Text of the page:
In this work we describe the compilation and homogenization of an
extensive dataset of aerosol iodine field observations in the period
between 1963 and 2018 and we discuss the spatial and temporal
dependences of total iodine in bulk aerosol by comparing the
observations with CAM-Chem model simulations. Total iodine in aerosol
shows a distinct latitudinal dependence, with an enhancement towards the
northern hemisphere (NH) tropics and lower values towards the poles.
This behavior, which has been predicted by atmospheric models to depend
on the global distribution of the main oceanic iodine source (which in
turn depends on the reaction of surface ozone with aqueous iodide on the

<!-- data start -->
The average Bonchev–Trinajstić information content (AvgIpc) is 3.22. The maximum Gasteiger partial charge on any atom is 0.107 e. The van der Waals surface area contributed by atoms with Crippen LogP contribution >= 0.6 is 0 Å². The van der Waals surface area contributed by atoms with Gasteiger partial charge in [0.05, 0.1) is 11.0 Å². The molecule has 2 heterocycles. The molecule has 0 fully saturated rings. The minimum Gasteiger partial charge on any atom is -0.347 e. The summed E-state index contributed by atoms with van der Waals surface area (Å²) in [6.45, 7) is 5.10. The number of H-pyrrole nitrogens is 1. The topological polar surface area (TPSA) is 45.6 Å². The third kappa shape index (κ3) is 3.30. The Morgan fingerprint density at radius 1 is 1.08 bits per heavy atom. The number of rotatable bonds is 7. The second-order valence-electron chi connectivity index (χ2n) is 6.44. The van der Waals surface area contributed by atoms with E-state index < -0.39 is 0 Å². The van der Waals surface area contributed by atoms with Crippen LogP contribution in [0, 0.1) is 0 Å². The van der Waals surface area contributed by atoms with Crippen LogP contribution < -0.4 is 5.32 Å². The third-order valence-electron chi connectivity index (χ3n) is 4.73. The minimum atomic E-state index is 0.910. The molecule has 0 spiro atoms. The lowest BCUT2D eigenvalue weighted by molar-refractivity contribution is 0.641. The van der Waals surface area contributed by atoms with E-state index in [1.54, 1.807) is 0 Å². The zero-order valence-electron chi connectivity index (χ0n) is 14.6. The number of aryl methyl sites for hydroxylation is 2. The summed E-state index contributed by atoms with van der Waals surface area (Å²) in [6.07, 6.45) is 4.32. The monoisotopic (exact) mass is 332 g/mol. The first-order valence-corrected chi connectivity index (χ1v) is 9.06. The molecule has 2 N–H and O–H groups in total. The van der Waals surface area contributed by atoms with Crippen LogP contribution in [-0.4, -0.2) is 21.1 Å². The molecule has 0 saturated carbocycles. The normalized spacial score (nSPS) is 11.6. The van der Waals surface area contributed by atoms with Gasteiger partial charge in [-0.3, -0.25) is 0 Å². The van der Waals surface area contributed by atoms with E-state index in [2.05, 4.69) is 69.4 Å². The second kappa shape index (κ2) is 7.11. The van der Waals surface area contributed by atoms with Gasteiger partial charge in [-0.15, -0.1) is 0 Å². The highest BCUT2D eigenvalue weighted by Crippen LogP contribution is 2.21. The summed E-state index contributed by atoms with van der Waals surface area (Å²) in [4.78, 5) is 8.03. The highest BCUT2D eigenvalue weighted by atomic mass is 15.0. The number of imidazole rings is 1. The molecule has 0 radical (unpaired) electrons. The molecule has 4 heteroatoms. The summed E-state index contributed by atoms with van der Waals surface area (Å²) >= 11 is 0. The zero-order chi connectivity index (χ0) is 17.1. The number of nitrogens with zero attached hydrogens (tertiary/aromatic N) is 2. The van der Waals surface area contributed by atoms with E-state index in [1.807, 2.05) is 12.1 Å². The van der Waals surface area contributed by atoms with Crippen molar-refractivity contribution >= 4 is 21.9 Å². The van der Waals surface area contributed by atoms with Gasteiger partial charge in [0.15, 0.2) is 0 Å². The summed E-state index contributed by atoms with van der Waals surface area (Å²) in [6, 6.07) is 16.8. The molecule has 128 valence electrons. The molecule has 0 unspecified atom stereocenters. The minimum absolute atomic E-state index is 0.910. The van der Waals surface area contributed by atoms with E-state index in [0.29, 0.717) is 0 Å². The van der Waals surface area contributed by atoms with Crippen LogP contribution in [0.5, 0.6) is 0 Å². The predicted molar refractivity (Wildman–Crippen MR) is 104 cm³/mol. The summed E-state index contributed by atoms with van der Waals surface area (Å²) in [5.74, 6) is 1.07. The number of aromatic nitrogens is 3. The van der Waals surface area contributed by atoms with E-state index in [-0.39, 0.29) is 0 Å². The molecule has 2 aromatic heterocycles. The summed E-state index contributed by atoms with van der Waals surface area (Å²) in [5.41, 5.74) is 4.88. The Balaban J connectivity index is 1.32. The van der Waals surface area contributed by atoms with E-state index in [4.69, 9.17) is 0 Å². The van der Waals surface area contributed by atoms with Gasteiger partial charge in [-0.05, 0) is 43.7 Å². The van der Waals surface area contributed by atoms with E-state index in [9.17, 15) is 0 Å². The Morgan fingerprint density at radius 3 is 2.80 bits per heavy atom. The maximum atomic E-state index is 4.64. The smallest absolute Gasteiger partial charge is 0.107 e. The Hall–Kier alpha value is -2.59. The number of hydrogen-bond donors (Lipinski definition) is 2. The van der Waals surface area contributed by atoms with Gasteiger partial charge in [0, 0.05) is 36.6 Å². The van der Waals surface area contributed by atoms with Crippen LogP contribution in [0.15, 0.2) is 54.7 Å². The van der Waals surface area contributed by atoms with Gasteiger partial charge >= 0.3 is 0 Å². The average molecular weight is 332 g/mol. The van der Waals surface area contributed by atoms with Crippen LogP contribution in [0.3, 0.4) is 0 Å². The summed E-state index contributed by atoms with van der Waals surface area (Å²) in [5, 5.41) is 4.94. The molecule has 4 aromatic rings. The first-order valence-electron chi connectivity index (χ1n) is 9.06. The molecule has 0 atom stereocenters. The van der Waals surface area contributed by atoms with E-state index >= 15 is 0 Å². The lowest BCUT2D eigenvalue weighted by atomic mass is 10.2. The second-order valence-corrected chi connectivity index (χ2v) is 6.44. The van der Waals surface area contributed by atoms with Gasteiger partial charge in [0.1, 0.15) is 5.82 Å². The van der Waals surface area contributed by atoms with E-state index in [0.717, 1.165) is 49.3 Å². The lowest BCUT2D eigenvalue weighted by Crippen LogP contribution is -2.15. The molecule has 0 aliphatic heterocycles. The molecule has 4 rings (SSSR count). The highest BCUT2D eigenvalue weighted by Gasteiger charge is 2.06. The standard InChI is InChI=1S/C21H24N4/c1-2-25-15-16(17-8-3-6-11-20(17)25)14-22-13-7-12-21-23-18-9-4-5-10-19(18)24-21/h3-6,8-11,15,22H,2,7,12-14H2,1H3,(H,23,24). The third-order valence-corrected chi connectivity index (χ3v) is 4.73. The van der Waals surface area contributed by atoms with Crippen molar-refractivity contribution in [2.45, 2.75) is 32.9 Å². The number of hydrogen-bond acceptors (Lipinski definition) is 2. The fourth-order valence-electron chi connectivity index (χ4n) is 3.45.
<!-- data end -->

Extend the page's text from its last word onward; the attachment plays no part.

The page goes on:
sea water-air interface, generating gas-phase I2 and
HOI), is confirmed here by field observations for the first time.
Longitudinally, there is some indication of a wave-one profile in the
Tropics, which peaks in the Atlantic and shows a minimum in the Pacific,
following the wave-one longitudinal variation of tropical tropospheric
ozone. New data from Antarctica show that the south polar seasonal
variation of iodine in aerosol mirrors that observed previously in the
Arctic, with two equinoctial maxima and the dominant maximum occurring
in spring. While no clear seasonal variability is observed in NH middle
latitudes, there is an indication of different seasonal cycles in the NH
tropical Atlantic and Pacific. A weak positive long-term trend is
observed in the tropical annual averages, which is consistent with an
enhancement of the anthropogenic ozone-driven global oceanic source of
iodine over the last 50 years.